Cast: Julianne Moore. Anne Archer. Matthew Modine. Madeleine Stowe. Andie MacDowell. Bruce Davison. Jennifer Jason Leigh. Jack Lemmon. Tim Robbins. Peter Gallagher. Lyle Lovett. Robert Downey Jr. Buck Henry. Chris Penn. Lily Tomlin. Lili Taylor. Lori Singer. Tom Waits. Annie Ross. Frances McDormand. Huey Lewis. Robert DoQui.
- Aftershock: Earthquake in New York (1999, TV movie).
Director: Mikael Salomon.
Cast: Tom Skerritt. Sharon Lawrence. Charles S. Dutton. Jennifer Garner. Lisa Nicole Carson. Rachel Ticotin. Frederick Weller.
- Frisco Jenny (1933).
From San Francisco to New Zealand
Following in the cinematic footsteps of Old San Francisco, Frisco Jenny, Best Picture Academy Award nominee San Francisco, and The Sisters all feature the 1906 San Francisco earthquake. (See and hear Lee Patrick’s hair-raising scream as her – and Bette Davis’ – apartment building comes crumbling down in The Sisters.)
Based on Louis Bromfield’s novel, The Rains Came and its remake, The Rains of Ranchipur, are set in India, where locals and English colonialists experience not only a cataclysmic earthquake but also an equally cataclysmic flood.
Eight years before starring in The Rains of Ranchipur, Lana Turner had the lead in Green Dolphin Street, a huge box office hit partly thanks to an earthquake sequence that devastates a 19th-century New Zealand town. For their efforts, A. Arnold Gillespie, Warren Newcombe, Michael Steinore, and Douglas Shearer (Norma Shearer’s brother), won that year’s Academy Award for Best Special Effects (visual / sound).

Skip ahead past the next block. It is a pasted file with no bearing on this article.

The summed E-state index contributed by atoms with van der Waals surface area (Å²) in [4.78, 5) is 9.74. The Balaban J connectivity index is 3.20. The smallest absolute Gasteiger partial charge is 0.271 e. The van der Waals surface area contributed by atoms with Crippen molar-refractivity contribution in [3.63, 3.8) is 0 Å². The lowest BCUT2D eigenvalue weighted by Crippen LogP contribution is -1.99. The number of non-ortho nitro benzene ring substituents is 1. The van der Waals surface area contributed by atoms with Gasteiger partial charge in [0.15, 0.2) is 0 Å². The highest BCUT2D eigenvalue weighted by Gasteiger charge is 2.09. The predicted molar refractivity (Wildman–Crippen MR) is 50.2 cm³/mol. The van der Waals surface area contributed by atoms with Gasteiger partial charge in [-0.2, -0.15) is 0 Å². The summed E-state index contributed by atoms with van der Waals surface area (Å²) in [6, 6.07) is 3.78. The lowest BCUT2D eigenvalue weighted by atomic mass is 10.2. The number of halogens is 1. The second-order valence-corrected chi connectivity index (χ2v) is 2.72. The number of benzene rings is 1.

Robert Altman’s all-star comedy-drama Short Cuts is set in late 20th century Los Angeles, where earthquakes are just another inconvenience in everybody’s dysfunctional lives.
The Emmy-nominated (in the Visual Effects category) TV movie Aftershock: Earthquake in New York, for its part, offered a novelty: denizens of the U.S.’s largest city find themselves dancing to a different earth beat.
And of course, let’s not forget Mark Robson’s concisely titled – and both hilarious and cringe-inducing – Earthquake (1974), in which, long before San Andreas, Los Angeles was eviscerated. In the prestigious cast:
Charlton Heston. Ava Gardner. Geneviève Bujold. Lloyd Nolan. Lorne Greene. Barry Sullivan. George Kennedy. Marjoe Gortner. Richard Roundtree. Victoria Principal. Monica Lewis. Gabriel Dell. Lloyd Gough. John Randolph. Pedro Armendáriz Jr. Donald Moffat. Walter Matthau.
Considering the lack of “prestigious” names in San Andreas, it’s a bit surprising they couldn’t find a surviving (and willing) Earthquake cast member to appear in a cameo for old times’ sake.
For the record, without the assistance of 3D surcharges, Earthquake – aided instead by its widely publicized (and short-lived) Sensurround technology – grossed $79.66 million. That’s the equivalent of approx. $342 million today.
 Unfortunately, Box Office Mojo has lost quite a bit of its luster of late. The site, which used to be extremely detailed in its reporting, has been offering fewer updated and/or complete box office data.
Of note, Ray Subers left the IMDb-owned Box Office Mojo about two weeks ago. Subers had been their box office guru for five and half years.
San Andreas cast information via the IMDb.
Dwayne Johnson San Andreas movie images: Warner Bros.
Dwayne Johnson taking command in the San Andreas trailer: Warner Bros.